Search Keverel Chess
Monthly Archive

Posts Tagged ‘Lost City of Z’

Gold Fever! (01.04.2017.)

There must be some gene in the Devonian make-up that compels them to go to the other side of the world on crackpot missions looking for vast quantities of gold. This was first displayed by Sir Walter Raleigh, late of East Budleigh, who in 1617 led a second expedition up the Orinoco in search of the fabled city of El Dorado. It was a doomed venture and many of his men, including his only son, Watt, died in the attempt. Raleigh reported back to King James I, who had him executed for his failure.

300 years later gold fever broke out again when Col. Percy Fawcett, born in Torquay and brought up in Teignmouth, led several expeditions into the Brazilian interior on the same mission. The very name El Dorado was, by this time, tainted, so Fawcett called it the Lost City of Z. Out this week is a major film of the story.  Like Raleigh, Fawcett took his son on his final expedition, which simply vanished without trace. Several expeditions were subsequently sent to look for the expedition that was looking for gold, but no trace of Fawcett or cities of gold has ever been found.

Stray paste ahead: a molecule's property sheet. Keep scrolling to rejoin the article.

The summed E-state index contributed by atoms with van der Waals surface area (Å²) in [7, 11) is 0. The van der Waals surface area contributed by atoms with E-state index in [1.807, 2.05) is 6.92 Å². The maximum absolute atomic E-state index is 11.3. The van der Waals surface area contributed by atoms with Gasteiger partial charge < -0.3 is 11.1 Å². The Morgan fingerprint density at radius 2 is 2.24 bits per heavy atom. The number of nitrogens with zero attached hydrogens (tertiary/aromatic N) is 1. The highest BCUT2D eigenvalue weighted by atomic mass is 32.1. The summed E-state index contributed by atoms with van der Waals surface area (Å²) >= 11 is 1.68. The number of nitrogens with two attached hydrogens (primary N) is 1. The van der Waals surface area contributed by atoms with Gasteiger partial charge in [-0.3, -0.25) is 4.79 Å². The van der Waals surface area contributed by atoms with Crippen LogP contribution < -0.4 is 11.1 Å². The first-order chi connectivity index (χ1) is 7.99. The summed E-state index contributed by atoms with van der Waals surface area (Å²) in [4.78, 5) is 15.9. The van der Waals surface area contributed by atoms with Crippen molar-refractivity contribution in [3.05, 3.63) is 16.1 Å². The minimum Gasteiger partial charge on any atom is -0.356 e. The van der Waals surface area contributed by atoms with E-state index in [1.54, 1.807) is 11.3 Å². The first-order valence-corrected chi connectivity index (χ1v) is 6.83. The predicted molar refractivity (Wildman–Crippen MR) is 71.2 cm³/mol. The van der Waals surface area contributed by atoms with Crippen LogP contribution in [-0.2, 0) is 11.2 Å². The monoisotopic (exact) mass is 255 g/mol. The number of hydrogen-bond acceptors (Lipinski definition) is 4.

Meanwhile, Percy’s older brother, Douglas was living a life every bit as exotic as his sibling. He was a pioneering science fiction writer well ahead of H. G. Wells, philosopher, mountaineer, photographer, racing motor cyclist and motorist. For many more details on his life visit keverelchess/biographies/edouglas fawcett.

He was also a keen chess player all his long life, last playing at Paignton in 1959.

In 1904 he took part in a special Rice Gambit tournament, financed by the US millionaire, Isaac Rice, who had devised a gambit in a line of the King’s Gambit and wished to test it out with top players.

White: D. Fawcett. White: James Mortimer

Kings Gambit – Rice Gambit [C39]

1.e4 e5 2.f4 exf4 3.Nf3 g5 4.h4 g4 5.Ne5 Nf6 6.Bc4 d5 7.exd5 Bd6 8.0–0 White is gambitting not just a pawn but his central knight. 8…Bxe5 All games in this tournament had to start from this position. 9.Re1 Qe7 This was the defence most favoured by Black in the tournament, and was Prof. Rice’s own choice. 10.c3 and this was White’s preferred response. 10…g3 11.d4 Ng4 12.Bxf4 Bxf4 Less favoured by computer analysis is 12…Qxh4 13.Qf3 Qh2+ 14.Kf1 f6 15.dxe5 fxe5 16.Bxe5 Qh1+ 17.Ke2 Nxe5 18.Qf6 leaving Black’s Queen, rook & knight all attacked. 13.Rxe7+ Kxe7 14.Qf3 Be3+ 15.Kh1 f5 16.d6+ cxd6 17.Qd5 Rf8 18.Na3 Nf6 19.Qf3 f4 20.Re1 Nc6 21.Qxf4 Ng4 22.Rxe3+ Nce5 23.Qg5+ Ke8 24.dxe5 d5 25.Bb5+ Bd7 26.Bxd7+ Kxd7 27.Qxg4+ 1–0 The check is vital, giving White time to cover Black’s threatened back rank mate.

In last week’s position (above) it’s Black’s knight that is trying to hold everything together, but unsuccessfully as White won easily after 1.RexB and if 1…NxR 2.Rb7+ forcing 2…RxR 3.PxR and the pawn cannot be stopped from queening.

In this position White is facing a strong attack. How should he proceed?